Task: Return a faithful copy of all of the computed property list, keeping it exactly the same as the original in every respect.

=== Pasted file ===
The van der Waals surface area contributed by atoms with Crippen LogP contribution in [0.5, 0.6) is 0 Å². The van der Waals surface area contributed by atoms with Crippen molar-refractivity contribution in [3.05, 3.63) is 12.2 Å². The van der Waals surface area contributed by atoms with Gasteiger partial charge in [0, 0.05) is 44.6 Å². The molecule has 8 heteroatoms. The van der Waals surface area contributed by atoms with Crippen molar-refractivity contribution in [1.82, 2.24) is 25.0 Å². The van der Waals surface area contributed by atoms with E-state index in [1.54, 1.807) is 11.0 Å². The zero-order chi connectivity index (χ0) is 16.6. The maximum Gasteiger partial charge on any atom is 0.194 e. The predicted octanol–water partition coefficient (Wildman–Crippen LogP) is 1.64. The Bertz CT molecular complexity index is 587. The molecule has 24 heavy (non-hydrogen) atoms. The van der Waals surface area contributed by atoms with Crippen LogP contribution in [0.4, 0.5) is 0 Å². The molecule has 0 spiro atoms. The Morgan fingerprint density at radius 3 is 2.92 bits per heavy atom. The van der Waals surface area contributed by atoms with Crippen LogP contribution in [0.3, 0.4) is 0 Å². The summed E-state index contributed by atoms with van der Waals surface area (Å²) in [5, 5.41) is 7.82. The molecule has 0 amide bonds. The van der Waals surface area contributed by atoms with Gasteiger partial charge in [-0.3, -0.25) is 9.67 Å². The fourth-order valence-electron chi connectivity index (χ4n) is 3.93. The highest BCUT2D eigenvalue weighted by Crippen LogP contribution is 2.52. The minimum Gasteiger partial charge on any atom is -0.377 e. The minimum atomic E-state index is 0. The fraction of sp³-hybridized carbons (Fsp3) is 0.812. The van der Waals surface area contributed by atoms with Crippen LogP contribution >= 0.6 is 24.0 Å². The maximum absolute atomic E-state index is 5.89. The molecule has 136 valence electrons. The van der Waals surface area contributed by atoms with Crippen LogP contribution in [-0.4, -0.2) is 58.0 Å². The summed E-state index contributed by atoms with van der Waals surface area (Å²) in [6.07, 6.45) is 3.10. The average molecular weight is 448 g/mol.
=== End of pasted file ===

The van der Waals surface area contributed by atoms with Crippen LogP contribution in [0.5, 0.6) is 0 Å². The van der Waals surface area contributed by atoms with Crippen molar-refractivity contribution in [3.05, 3.63) is 12.2 Å². The van der Waals surface area contributed by atoms with Gasteiger partial charge in [0, 0.05) is 44.6 Å². The molecule has 8 heteroatoms. The van der Waals surface area contributed by atoms with Crippen molar-refractivity contribution in [1.82, 2.24) is 25.0 Å². The van der Waals surface area contributed by atoms with E-state index in [1.54, 1.807) is 11.0 Å². The zero-order chi connectivity index (χ0) is 16.6. The maximum Gasteiger partial charge on any atom is 0.194 e. The predicted octanol–water partition coefficient (Wildman–Crippen LogP) is 1.64. The Bertz CT molecular complexity index is 587. The molecule has 24 heavy (non-hydrogen) atoms. The van der Waals surface area contributed by atoms with Crippen LogP contribution in [0.4, 0.5) is 0 Å². The molecule has 0 spiro atoms. The Morgan fingerprint density at radius 3 is 2.92 bits per heavy atom. The van der Waals surface area contributed by atoms with Crippen LogP contribution in [0.3, 0.4) is 0 Å². The summed E-state index contributed by atoms with van der Waals surface area (Å²) in [5, 5.41) is 7.82. The molecule has 0 amide bonds. The van der Waals surface area contributed by atoms with Gasteiger partial charge in [-0.3, -0.25) is 9.67 Å². The fourth-order valence-electron chi connectivity index (χ4n) is 3.93. The highest BCUT2D eigenvalue weighted by Crippen LogP contribution is 2.52. The minimum Gasteiger partial charge on any atom is -0.377 e. The minimum atomic E-state index is 0. The fraction of sp³-hybridized carbons (Fsp3) is 0.812. The van der Waals surface area contributed by atoms with Crippen LogP contribution >= 0.6 is 24.0 Å². The maximum absolute atomic E-state index is 5.89. The molecule has 136 valence electrons. The van der Waals surface area contributed by atoms with Crippen LogP contribution in [-0.4, -0.2) is 58.0 Å². The summed E-state index contributed by atoms with van der Waals surface area (Å²) in [6.07, 6.45) is 3.10. The average molecular weight is 448 g/mol.